There is a general, unspoken sensation out there that a debt bomb lingers over our economy, and that one day it will explode and ruin the world. Those of us who do not believe the ending to the debt saga is going to be a certain explosive moment filled with cats and dogs raining from heaven are often accused of being complacent about the debt issues that hang over the economy, when in fact, I feel that the more rational, thoughtful school of thought here is actually more pessimistic than the doom-and-gloomers here. Allow me to explain …
The sensationalist response to the debt crisis lacks a real rooted view of how these things tend to play out. Believing that the debt-to-GDP ratio of our country will lead to a long term contraction in economic growth is not an apathetic view; it is a horrific one. Economies have always contended with cyclical woes; but this is a structural one that policymakers have thus far shown no aptitude for dealing with.
In fact, Keynesian orthodoxy being what it is, policymakers tend to try to treat the low-growth ailment (caused by excessive debt) with, well, more debt. They have us in a negative feedback loop, and seem utterly oblivious to the issue at hand.
The debt levels of today have not yet done great damage to the core U.S. economy because corporate America has been rising in productivity and earnings, and because defaults have been minimal. But we must remember – post-crisis, the household sector in the U.S. has actually de-levered substantially. And in reality, the government sector’s leverage (debt-to-GDP) has flat-lined for about six years now. It is the corporate sector that continues to lever up, simultaneously doing two things:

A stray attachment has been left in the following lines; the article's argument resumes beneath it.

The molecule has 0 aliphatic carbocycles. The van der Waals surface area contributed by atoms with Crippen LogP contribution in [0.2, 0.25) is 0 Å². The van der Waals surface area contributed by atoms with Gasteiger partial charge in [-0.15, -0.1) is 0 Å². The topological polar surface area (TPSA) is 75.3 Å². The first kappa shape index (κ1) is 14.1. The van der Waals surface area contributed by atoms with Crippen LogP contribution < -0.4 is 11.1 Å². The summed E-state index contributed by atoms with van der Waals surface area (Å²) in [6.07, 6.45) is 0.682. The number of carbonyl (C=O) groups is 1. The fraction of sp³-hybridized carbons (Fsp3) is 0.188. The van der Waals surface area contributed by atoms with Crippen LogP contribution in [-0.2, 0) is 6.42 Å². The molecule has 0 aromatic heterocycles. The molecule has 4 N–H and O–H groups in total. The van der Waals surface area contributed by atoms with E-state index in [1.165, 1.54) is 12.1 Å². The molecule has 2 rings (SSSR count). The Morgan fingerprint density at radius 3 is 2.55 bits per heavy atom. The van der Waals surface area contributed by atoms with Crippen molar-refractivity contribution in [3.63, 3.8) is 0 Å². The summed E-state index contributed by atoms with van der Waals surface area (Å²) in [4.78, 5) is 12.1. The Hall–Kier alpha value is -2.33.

(1) Keeping the party going
(2) Raising the risks for when the party ends
* Morgan Stanley Research, Global Debt Factbook, June 2019, p. 23
Is a trade deal going to happen with China?
I have spent some time in New York the last couple of weeks with several policymakers, analysts, and trade officials trying to decipher their feel for where we go post-G20 in the China/trade talks. That a “truce” was called a couple weeks ago and the next round of tariffs not implemented is and has been a very good thing for markets, but it still seems that a further breakdown in talks is “highly possible” – and I might even say likely. And I do believe the next breakdown will lead to the implementation of those tariffs (again, as a means of getting to a deal). At that point, I think the results ends up being either (a) A comprehensive deal reached in the months that follow; or (b) The Trump administration choosing to run [purposely] on a “standing up to China” platform next year rather than cut a deal pre-election.